U.S. Dietary Guidelines are expected to shift
Optometrists may soon by tweaking the dietary and nutritional advice they give to patients.
"Healthy eyes generally belong to healthy people."
Every five years, the Department of Health and Human Services and the Department of Agriculture release updated, Dietary Guidelines for Americans, and the next publication is due at the end of 2015.
Ahead of the 2015 update, an advisory committee—made up of 14 nationally recognized experts in the fields of nutrition, medicine and public health—recently released their recommendations for the publication.
The recommendations call into question previously held stances about cholesterol intake and label specific nutrients as generally underconsumed or overconsumed.
A. Paul Chous, O.D., AOA representative to the National Diabetes Education Program of the National Institutes of Health (NIH), says optometrists need to take note of the changing dietary recommendations.
"These 2015 recommendations are important because they reflect with high fidelity much of the most recent evidence with respect to diet and disease, including eye disease," says Dr. Chous. "Healthy eyes generally belong to healthy people, so it's imperative for optometrists to be familiar with science-based recommendations that may positively impact a number of systemic and ocular pathologies affected by nutritional intake."
Most notable and controversial, perhaps, is the committee's stance on cholesterol intake, which previous recommendations have limited to no more than 300 mg per day. The recent report, however, states that "cholesterol is not a nutrient of concern for overconsumption."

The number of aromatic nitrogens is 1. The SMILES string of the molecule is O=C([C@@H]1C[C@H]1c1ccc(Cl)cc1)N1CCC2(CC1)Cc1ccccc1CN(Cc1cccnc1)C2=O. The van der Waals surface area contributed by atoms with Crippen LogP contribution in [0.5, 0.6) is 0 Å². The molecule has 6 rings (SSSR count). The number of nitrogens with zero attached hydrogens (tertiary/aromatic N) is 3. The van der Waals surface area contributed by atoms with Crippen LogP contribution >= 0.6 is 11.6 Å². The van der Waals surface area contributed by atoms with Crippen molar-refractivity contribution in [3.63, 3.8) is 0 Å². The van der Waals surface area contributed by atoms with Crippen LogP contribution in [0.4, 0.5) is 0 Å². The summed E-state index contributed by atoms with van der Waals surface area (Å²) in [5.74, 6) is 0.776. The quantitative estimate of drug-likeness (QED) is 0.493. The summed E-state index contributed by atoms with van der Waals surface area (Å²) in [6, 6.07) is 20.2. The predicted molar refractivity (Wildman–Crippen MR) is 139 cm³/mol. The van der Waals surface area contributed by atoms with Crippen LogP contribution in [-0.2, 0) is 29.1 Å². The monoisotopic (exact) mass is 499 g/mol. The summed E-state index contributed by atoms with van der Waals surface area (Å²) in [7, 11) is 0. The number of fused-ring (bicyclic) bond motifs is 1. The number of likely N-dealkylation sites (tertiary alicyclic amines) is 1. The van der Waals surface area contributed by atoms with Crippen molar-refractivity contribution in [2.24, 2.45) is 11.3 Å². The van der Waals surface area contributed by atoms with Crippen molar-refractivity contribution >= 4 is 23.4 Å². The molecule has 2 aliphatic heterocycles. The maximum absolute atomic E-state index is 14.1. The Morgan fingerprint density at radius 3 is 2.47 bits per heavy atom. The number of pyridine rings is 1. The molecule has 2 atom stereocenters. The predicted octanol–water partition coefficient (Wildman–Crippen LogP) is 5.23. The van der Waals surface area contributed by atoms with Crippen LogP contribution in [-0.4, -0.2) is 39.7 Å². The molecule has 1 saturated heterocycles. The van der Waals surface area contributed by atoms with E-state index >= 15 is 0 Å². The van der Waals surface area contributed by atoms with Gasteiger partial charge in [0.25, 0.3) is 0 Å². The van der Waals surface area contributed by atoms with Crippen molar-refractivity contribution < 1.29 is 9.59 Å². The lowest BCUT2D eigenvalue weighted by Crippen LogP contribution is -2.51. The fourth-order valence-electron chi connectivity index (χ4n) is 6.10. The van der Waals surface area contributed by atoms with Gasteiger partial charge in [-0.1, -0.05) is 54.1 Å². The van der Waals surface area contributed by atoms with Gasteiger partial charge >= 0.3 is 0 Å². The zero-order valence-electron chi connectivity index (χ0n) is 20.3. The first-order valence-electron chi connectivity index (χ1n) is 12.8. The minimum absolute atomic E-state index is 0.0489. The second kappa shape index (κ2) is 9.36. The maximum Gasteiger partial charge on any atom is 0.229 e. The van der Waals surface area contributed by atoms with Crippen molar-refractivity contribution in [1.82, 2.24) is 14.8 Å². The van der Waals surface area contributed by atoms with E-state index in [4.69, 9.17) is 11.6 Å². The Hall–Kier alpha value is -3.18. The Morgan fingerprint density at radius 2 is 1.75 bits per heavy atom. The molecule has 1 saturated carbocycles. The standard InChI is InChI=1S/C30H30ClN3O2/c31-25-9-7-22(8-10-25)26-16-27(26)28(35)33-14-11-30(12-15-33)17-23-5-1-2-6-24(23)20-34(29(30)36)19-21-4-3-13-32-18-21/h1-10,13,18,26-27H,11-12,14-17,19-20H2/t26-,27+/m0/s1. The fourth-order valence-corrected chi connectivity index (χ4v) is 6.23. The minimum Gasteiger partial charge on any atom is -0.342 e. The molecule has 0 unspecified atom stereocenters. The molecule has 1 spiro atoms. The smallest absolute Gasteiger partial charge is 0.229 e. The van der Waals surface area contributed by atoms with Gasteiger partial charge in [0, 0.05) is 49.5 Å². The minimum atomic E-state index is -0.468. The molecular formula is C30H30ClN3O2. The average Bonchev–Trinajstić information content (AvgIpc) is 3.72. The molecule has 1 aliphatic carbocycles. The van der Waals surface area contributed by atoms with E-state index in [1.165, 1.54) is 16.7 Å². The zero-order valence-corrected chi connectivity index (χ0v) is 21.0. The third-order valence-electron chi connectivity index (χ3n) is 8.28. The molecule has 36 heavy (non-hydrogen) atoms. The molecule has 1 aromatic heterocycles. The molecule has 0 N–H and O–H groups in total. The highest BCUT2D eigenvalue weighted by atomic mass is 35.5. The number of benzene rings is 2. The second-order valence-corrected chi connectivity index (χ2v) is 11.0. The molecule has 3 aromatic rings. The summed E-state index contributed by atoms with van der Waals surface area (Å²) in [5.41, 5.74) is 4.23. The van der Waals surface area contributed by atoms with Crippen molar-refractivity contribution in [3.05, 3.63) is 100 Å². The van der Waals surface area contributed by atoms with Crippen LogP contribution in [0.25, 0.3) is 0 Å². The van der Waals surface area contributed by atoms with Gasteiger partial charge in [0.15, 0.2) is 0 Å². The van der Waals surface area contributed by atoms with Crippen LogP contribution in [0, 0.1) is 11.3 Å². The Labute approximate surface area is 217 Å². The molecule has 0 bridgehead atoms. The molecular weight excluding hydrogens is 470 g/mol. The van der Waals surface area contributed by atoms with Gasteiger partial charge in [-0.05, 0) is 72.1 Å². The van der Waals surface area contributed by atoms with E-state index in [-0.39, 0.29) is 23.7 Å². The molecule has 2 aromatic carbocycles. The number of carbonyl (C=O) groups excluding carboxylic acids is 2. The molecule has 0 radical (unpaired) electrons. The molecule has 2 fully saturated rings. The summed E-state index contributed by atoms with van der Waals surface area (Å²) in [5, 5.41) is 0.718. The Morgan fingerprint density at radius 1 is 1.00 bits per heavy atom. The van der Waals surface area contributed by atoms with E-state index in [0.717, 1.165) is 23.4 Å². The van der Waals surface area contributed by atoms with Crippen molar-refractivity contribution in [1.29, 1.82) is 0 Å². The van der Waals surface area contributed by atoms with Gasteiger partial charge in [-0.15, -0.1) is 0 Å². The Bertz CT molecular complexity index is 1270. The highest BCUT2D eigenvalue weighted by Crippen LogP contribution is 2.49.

"The emphasis on reducing dietary fat over the past 40 years has been an abysmal failure for public health," Dr. Chous says. "Overconsumption of highly refined carbohydrates, added sugars and unhealthy fats, coupled with sedentary lifestyle and sleep deprivation, are the major determinants of obesity-related conditions, which increase the risk of insulin resistance, diabetes and all the associated eye complications—retinopathy, cataract, AMD and more."
The report also identifies vitamins A, D, E and C; folate; calcium; magnesium; potassium and fiber as underconsumed "shortfall nutrients." Dr. Chous notes that deficiencies in these nutrients are related to eye health.
Nutrients work in concert, Dr. Chous adds, but most 'vitamin studies' look at single nutrients rather than the synergistic effect of many nutrients. "A healthy diet is the optimal way to receive these nutrients, yet most Americans do not achieve adequate dietary intake, which is why a broad spectrum, dose-appropriate multivitamin and mineral supplement makes sense for most every patient," he says.
ODs can play a role in nutritional counseling
ODs act as an entry point into the health care arena for many Americans, according to Dr. Chous. This is why ODs are often on the front lines of detecting conditions such as diabetes and diabetic retinopathy, age-related macular degeneration, glaucoma, ocular surface disease, cataract and, more generally, hypertension, cardiovascular disease and cancer.
Optometrists should use their direct contact with patients as an opportunity to talk about the importance of good nutrition and maintaining a healthy lifestyle.
"The most important things to let patients know is that inheriting 'bad genes' doesn't doom someone to poor health outcomes," notes Dr. Chous. "Genes load the gun, but our behaviors pull the trigger. Doing something to improve nutritional intake is better than doing nothing."